The winners of last week’s BRITs may be common knowledge, but the ceremony is still spawning fresh victors when it comes to the charts. For a full view of the knock-on effect the ceremony has on sales, you need only consult the chart movements of this year's triumphant BRIT recipients and performers.
The biggest winner of the BRITs may well be British Female Solo Artist winner – and performer - Emeli Sande who has seen a huge surge with her album Long Live The Angels jumping 28 to 9 - a 146.6% increase on the previous week. Sande is followed closely by British Group winners/BRITs performers The 1975, whose second studio album, I Like It When You Sleep, For You Are So Beautiful Yet So Unaware Of It, leaps from 18 to 13 with a 141% lift in sales. As a cherry on top, the band’s eponymous debut also secured a 95.3% increase, moving from 59 to 46.
Despite neither appearing at the ceremony or filming an acceptance video, A Tribe Called Quest have profited from winning International Group with their record We Got It From Here… Thank You 4 Your Service a re-entry at 168 (up 15.9%). Similarly, BRITs openers – and British Single winners - Little Mix saw their Glory Days album 15.7% up on the previous week, despite being a non-mover at No. 7.
Other notable gains included British Breakthrough Act Rag’n’Bone Man, whose album Human is 14.5% up, while David Bowie’s double win for both British Male Solo Artist and British Album has resulted in a 67% increase for Black Star and a 14% lift for his Legacy compilation. Meanwhile, his Hunky Dory (29.6%) and The Rise And Fall Of Ziggy Stardust (12.9%) releases have both re-entered the charts.
Award winners who were not present at the ceremony have seen a lift, despite a decline in actual positions. BRITs Global Success winner Adele’s blockbusting 25 rose 1.8% on last week, though moving down in position from 5 to 8 this week. Likewise, International Male Solo Artist winner Drake was up 12.5% despite a slip from 17 to 25.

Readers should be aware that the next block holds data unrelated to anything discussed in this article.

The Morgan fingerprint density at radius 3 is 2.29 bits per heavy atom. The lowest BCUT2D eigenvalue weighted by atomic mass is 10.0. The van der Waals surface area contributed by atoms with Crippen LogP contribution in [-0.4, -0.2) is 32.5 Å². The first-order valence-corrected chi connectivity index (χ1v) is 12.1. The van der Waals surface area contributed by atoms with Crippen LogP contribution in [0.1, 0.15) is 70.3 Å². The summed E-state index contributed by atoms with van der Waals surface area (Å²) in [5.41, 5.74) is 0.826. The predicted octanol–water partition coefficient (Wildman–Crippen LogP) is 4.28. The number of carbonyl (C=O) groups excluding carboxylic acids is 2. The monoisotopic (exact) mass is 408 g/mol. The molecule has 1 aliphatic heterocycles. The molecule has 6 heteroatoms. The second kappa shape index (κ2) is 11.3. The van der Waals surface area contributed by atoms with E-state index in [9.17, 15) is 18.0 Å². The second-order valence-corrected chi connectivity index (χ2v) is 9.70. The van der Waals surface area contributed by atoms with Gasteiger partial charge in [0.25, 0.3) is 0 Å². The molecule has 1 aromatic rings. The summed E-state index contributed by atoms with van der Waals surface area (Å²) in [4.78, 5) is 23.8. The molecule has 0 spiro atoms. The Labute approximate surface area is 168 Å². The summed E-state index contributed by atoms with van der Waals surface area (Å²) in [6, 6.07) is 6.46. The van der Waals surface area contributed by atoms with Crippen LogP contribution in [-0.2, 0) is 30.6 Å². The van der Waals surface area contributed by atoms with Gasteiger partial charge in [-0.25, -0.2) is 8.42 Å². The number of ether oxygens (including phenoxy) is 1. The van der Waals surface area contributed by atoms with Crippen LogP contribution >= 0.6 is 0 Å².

The only acts not to profit from BRITs fever were International Female Solo Artist winner Beyoncé – who was not present at the ceremony, even in video acceptance form - whose Lemonade album slipped from 33 to 60 (a -38.2% decline on the previous week) and One Direction, who were awarded British Artist Video but have so far failed to re-enter the Top 200.
The power of the BRITs’ ripple effect is also mirrored when it comes to the sales of the night’s performers. As a new entry, it is impossible to ascertain precisely how Stormzy’s duet with Ed Sheeran at the BRITs has aided sales of his Gang Signs & Prayer record, but it has notably gone straight to No. 1 with 34,729 sales. Similarly, Sheeran’s X album rose one place in the charts to No. 3 with a 23.3% lift on last week.
The biggest percentage increase comes courtesy of Bruno Mars’ 24K Magic which jumps seven places to secure the No. 5 spot with an 86.4% increase. Elsewhere, BRIT Awards closer – and Global Icon Award winner – Robbie Williams saw sales of his latest album, The Heavy Entertainment Show, surge 47.9%, rising from 48 to 42. His Greatest Hits collection also climbed the charts, switching from 107 to 83 – a 27.7% increase.
Chris Martin's George Michael tribute, alongside Coldplay's collaboration with The Chainsmokers, has seen the band's A Head Full Of Dreams record move from 23 to 21 (up 21.5%). Chainsmokeers have also seen a 5.8% gain for their album Collage. George Michael's Ladies & Gentlemen... Best Of collection has moved from No. 11 to 4, with a 101.3% variance on the previous week, while Twenty Five (94.1%), Faith (25.4%), Symphonica (87.1%) and Older (61.6%) are all represented in the top 200.
Skepta’s intense solo performance also seems to have paid dividends, with the grime star’s Konnichiwa album posting a rise of 78.8%, taking it from 71 to 52 in the charts.
Finally, Katy Perry’s performance of her new song Chained To The Rhythm has resulted in her hit album Teenage Dream lift 2.8% some six and a half years after its first release.